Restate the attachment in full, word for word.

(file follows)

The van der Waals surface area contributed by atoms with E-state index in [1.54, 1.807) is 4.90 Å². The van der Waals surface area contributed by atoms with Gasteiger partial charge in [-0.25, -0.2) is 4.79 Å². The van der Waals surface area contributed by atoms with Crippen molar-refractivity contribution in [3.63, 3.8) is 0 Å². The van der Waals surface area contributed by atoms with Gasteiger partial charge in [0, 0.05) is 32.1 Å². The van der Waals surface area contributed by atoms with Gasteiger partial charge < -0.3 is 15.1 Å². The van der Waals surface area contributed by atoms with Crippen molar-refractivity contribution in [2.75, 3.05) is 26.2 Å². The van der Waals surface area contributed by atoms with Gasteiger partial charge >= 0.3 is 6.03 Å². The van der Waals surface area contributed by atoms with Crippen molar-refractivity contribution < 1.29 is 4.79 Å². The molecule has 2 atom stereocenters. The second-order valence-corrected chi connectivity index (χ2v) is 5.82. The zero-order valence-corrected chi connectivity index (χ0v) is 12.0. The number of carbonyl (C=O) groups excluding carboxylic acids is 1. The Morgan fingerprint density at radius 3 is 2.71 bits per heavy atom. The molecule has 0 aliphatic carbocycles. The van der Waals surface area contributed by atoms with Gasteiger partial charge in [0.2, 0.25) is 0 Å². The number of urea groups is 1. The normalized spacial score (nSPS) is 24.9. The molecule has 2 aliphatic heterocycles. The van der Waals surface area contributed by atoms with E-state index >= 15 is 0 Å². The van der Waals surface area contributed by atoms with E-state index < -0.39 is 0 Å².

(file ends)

The van der Waals surface area contributed by atoms with E-state index in [1.54, 1.807) is 4.90 Å². The van der Waals surface area contributed by atoms with Gasteiger partial charge in [-0.25, -0.2) is 4.79 Å². The van der Waals surface area contributed by atoms with Crippen molar-refractivity contribution in [3.63, 3.8) is 0 Å². The van der Waals surface area contributed by atoms with Gasteiger partial charge in [0, 0.05) is 32.1 Å². The van der Waals surface area contributed by atoms with Gasteiger partial charge < -0.3 is 15.1 Å². The van der Waals surface area contributed by atoms with Crippen molar-refractivity contribution in [2.75, 3.05) is 26.2 Å². The van der Waals surface area contributed by atoms with Gasteiger partial charge >= 0.3 is 6.03 Å². The van der Waals surface area contributed by atoms with Crippen molar-refractivity contribution < 1.29 is 4.79 Å². The molecule has 2 atom stereocenters. The second-order valence-corrected chi connectivity index (χ2v) is 5.82. The zero-order valence-corrected chi connectivity index (χ0v) is 12.0. The number of carbonyl (C=O) groups excluding carboxylic acids is 1. The Morgan fingerprint density at radius 3 is 2.71 bits per heavy atom. The molecule has 0 aliphatic carbocycles. The van der Waals surface area contributed by atoms with Gasteiger partial charge in [0.2, 0.25) is 0 Å². The number of urea groups is 1. The normalized spacial score (nSPS) is 24.9. The molecule has 2 aliphatic heterocycles. The van der Waals surface area contributed by atoms with E-state index >= 15 is 0 Å². The van der Waals surface area contributed by atoms with E-state index < -0.39 is 0 Å².